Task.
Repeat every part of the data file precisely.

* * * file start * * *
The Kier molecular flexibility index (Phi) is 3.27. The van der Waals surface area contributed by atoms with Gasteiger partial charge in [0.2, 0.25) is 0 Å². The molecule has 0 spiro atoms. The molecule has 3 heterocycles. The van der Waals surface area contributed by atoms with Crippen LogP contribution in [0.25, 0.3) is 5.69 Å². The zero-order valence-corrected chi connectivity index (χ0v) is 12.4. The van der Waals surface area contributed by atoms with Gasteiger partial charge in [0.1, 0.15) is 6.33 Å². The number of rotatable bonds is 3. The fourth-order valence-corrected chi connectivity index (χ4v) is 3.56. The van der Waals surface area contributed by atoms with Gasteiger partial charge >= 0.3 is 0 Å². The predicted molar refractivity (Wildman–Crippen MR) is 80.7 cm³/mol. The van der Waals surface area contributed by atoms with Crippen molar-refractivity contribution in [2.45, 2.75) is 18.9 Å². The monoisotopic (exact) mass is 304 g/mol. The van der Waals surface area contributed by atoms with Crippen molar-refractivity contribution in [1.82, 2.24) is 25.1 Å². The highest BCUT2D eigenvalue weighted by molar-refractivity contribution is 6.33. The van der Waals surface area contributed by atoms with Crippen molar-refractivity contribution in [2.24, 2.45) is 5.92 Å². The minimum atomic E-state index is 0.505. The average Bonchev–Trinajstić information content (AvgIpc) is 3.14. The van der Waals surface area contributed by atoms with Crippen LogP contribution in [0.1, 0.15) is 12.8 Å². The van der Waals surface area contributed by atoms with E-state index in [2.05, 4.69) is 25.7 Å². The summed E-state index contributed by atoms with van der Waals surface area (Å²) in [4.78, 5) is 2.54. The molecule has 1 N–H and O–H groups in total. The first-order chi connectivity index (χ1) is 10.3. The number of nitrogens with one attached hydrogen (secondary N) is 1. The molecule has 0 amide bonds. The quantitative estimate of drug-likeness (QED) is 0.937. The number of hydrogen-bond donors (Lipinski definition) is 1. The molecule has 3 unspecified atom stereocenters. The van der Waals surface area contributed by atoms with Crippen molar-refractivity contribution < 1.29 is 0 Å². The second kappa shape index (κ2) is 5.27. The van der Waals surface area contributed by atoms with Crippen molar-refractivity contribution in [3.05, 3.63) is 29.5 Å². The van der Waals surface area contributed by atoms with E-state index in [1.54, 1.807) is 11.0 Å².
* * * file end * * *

The Kier molecular flexibility index (Phi) is 3.27. The van der Waals surface area contributed by atoms with Gasteiger partial charge in [0.2, 0.25) is 0 Å². The molecule has 0 spiro atoms. The molecule has 3 heterocycles. The van der Waals surface area contributed by atoms with Crippen LogP contribution in [0.25, 0.3) is 5.69 Å². The zero-order valence-corrected chi connectivity index (χ0v) is 12.4. The van der Waals surface area contributed by atoms with Gasteiger partial charge in [0.1, 0.15) is 6.33 Å². The number of rotatable bonds is 3. The fourth-order valence-corrected chi connectivity index (χ4v) is 3.56. The van der Waals surface area contributed by atoms with Gasteiger partial charge >= 0.3 is 0 Å². The predicted molar refractivity (Wildman–Crippen MR) is 80.7 cm³/mol. The van der Waals surface area contributed by atoms with Crippen molar-refractivity contribution in [2.45, 2.75) is 18.9 Å². The monoisotopic (exact) mass is 304 g/mol. The van der Waals surface area contributed by atoms with Crippen molar-refractivity contribution in [1.82, 2.24) is 25.1 Å². The highest BCUT2D eigenvalue weighted by molar-refractivity contribution is 6.33. The van der Waals surface area contributed by atoms with Crippen molar-refractivity contribution in [2.24, 2.45) is 5.92 Å². The minimum atomic E-state index is 0.505. The average Bonchev–Trinajstić information content (AvgIpc) is 3.14. The van der Waals surface area contributed by atoms with Crippen LogP contribution in [0.1, 0.15) is 12.8 Å². The van der Waals surface area contributed by atoms with E-state index in [2.05, 4.69) is 25.7 Å². The summed E-state index contributed by atoms with van der Waals surface area (Å²) in [4.78, 5) is 2.54. The molecule has 1 N–H and O–H groups in total. The first-order chi connectivity index (χ1) is 10.3. The number of nitrogens with one attached hydrogen (secondary N) is 1. The molecule has 0 amide bonds. The quantitative estimate of drug-likeness (QED) is 0.937. The number of hydrogen-bond donors (Lipinski definition) is 1. The molecule has 3 unspecified atom stereocenters. The van der Waals surface area contributed by atoms with Crippen molar-refractivity contribution < 1.29 is 0 Å². The second kappa shape index (κ2) is 5.27. The van der Waals surface area contributed by atoms with Crippen molar-refractivity contribution in [3.05, 3.63) is 29.5 Å². The van der Waals surface area contributed by atoms with E-state index in [1.54, 1.807) is 11.0 Å².